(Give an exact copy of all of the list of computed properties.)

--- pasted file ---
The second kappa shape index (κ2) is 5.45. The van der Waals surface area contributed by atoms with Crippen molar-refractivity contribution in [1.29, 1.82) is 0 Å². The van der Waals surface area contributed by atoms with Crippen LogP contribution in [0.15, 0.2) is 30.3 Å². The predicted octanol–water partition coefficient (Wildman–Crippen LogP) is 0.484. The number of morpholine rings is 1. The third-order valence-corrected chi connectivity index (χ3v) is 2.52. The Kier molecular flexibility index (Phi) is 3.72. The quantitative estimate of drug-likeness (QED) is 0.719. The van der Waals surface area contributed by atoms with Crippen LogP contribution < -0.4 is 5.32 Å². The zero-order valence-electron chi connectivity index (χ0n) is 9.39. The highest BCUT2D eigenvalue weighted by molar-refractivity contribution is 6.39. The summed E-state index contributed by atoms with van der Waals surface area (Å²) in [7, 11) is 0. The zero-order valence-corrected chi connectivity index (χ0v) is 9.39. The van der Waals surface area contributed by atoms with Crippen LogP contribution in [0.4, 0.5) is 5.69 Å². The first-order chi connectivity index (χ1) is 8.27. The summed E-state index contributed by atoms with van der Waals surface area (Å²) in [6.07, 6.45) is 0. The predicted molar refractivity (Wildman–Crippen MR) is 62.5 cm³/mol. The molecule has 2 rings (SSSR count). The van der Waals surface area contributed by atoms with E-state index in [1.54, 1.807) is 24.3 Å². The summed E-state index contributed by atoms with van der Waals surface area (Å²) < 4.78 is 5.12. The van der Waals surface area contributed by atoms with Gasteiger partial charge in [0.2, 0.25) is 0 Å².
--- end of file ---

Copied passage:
The second kappa shape index (κ2) is 5.45. The van der Waals surface area contributed by atoms with Crippen molar-refractivity contribution in [1.29, 1.82) is 0 Å². The van der Waals surface area contributed by atoms with Crippen LogP contribution in [0.15, 0.2) is 30.3 Å². The predicted octanol–water partition coefficient (Wildman–Crippen LogP) is 0.484. The number of morpholine rings is 1. The third-order valence-corrected chi connectivity index (χ3v) is 2.52. The Kier molecular flexibility index (Phi) is 3.72. The quantitative estimate of drug-likeness (QED) is 0.719. The van der Waals surface area contributed by atoms with Crippen LogP contribution < -0.4 is 5.32 Å². The zero-order valence-electron chi connectivity index (χ0n) is 9.39. The highest BCUT2D eigenvalue weighted by molar-refractivity contribution is 6.39. The summed E-state index contributed by atoms with van der Waals surface area (Å²) in [7, 11) is 0. The zero-order valence-corrected chi connectivity index (χ0v) is 9.39. The van der Waals surface area contributed by atoms with Crippen LogP contribution in [0.4, 0.5) is 5.69 Å². The first-order chi connectivity index (χ1) is 8.27. The summed E-state index contributed by atoms with van der Waals surface area (Å²) in [6.07, 6.45) is 0. The predicted molar refractivity (Wildman–Crippen MR) is 62.5 cm³/mol. The molecule has 2 rings (SSSR count). The van der Waals surface area contributed by atoms with E-state index in [1.54, 1.807) is 24.3 Å². The summed E-state index contributed by atoms with van der Waals surface area (Å²) < 4.78 is 5.12. The van der Waals surface area contributed by atoms with Gasteiger partial charge in [0.2, 0.25) is 0 Å².